In any process industry recording of process data is very important. The recording of such data helps process engineers to analyse and suggest improvements in the process and also helps to do post modern analysis in case of any problem such as product failure or any mishap that may have occurred. In the beginning, when only analogue and digital indicators were only available, operators used to note the values of different parameters against time in a logbook. Correct analysis is possible only if the operators record actual data at the time of logging. With recorders, all the process parameters are hooked up with recorders in which an ink mark is made over a calibrated chart against time. This presents a genuine picture of the behaviour of process parameters to the managers. In the beginning, recorders used to be single pen recorders and later on for recording more than one parameter, multi-pen recorders were introduced in which the markings used to be in different colours to distinguish one from the other.
With the introduction of low-cost PCs, instrument manufacturers introduced PC-based data acquisition and logging systems. This consists of interface cards that directly accept field inputs such as T/Cs, RTDs and outputs of transmitters. The interface card converts the inputs into one uniform output that is fed to the computer through RS 232 serial port. A data acquision software loaded in the PC will process the signal and does two things. Firstly, it displays the value in the monitor and secondly logs in the hard disk. The advantages of the PC-based data acquisition and logging system over conventional indicators and recorder are :
- Economic use of space. No need to have big panel etc
- Display of all the parameters in numerical and bar graph forms
- User can group the inputs and can have display in the same order
- It is possible to retrieve past data from hard disk quickly
- More than 500 inputs can be connected to one PC
- It is possible to generate alarms from PC which can be annunciated in the field
PC as a supervisor
The next development in the PC-based systems is putting the PC as a supervisory control unit in addition to data acquisition. The software developed for this is called SCADA software. This presents the user with a kind of distributed control system. All the PID controllers are hooked up with the PC through RS 485 and from the PC the operator can receive data from the PID controller. In addition to this, at any point of time, the operator sitting in the computer room can change the set value of the PID controller, change the mode of operation from A/M or vice versa. Graphics displays combined with data acquisition software present a new type of industrial automation software known as "MMI-SCADA." The earlier MMI systems were basically proprietary displays connected to a single controller or PLC. The PC eventually replaces these dedicated displays, and, later on many PCs are connected on a network. A client-server architecture which evolves out of such netwroks, monitors and controls networks of Single Controllers & PLCs. The client-server uses a central PC as a server, which houses the main application program and database. Other PCs run a lower version of the application and are distributed around the plant. Many software companies have developed software with several features and also added drivers to read data from instruments manufactured by other companies and the software operated in Windows environment. Automation interface software today combines traditional operator interface, process visualisation, data acquisition, and alarming, with enterprise solutions based on real-time manufacturing data communicating from controller to corporate systems and back. These products accomplish more than interfacing machines with humans- they interface real-time information from automation systems with anyone or any system requiring that information.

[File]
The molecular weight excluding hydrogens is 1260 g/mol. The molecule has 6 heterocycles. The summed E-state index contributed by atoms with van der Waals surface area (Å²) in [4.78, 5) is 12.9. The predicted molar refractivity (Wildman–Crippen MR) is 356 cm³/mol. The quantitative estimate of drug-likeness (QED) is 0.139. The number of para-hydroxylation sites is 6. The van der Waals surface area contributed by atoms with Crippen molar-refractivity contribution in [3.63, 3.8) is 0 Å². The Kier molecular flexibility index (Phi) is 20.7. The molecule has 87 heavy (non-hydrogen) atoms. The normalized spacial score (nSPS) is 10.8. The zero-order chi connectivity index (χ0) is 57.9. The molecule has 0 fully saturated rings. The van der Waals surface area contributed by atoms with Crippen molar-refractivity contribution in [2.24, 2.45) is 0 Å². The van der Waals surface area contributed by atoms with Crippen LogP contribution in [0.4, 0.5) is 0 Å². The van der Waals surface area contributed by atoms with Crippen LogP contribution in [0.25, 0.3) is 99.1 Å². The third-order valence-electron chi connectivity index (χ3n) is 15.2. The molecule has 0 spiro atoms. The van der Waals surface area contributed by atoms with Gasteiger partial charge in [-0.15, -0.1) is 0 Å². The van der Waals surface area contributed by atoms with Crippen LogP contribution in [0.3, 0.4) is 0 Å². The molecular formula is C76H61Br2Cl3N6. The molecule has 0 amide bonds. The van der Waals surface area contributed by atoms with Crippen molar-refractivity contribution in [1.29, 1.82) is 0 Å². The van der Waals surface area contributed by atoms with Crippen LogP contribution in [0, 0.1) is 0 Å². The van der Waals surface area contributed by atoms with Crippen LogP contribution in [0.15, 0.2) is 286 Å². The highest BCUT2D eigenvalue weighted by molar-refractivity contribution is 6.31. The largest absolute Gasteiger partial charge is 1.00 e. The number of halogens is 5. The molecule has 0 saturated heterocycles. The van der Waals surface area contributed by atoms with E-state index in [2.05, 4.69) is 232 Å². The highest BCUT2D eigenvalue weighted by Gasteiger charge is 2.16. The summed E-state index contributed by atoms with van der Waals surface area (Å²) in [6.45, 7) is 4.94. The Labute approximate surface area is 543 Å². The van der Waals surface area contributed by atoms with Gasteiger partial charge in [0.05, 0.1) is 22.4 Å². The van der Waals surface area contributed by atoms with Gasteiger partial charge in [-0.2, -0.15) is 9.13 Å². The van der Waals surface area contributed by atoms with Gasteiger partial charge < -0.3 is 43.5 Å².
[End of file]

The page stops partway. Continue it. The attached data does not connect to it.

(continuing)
With the advent of the Internet, a new scenario is emerging. Web-based transfer of data will eventually replace MMI. Web-based technologies will facilitate not only acquiring data but also control the operation. Web technology involves a server and a browser. The server stores information in the form of "pages". And the server need not be a large PC. A single loop controller or a PLC itself can be a web server. Browsers read and present server information, so a browser connected to a web-enabled controller presents operator interface graphics and information. A simple example given below will prove the advantage of the web-based technology. Suppose a Production Manager of a chemical plant receives an alarm on his pager while he is away from the plant. Instead of rushing back to the plant, he can go to the nearest PC and using the Internet connection and browser, he can access the web-enabled PLCs or single loop controller and take corrective action.
In order to keep pace with the fast moving technology continuous efforts should be made to make the newest technology obtainable to users at sensible and affordable costs before the technology itself becomes old-fashioned.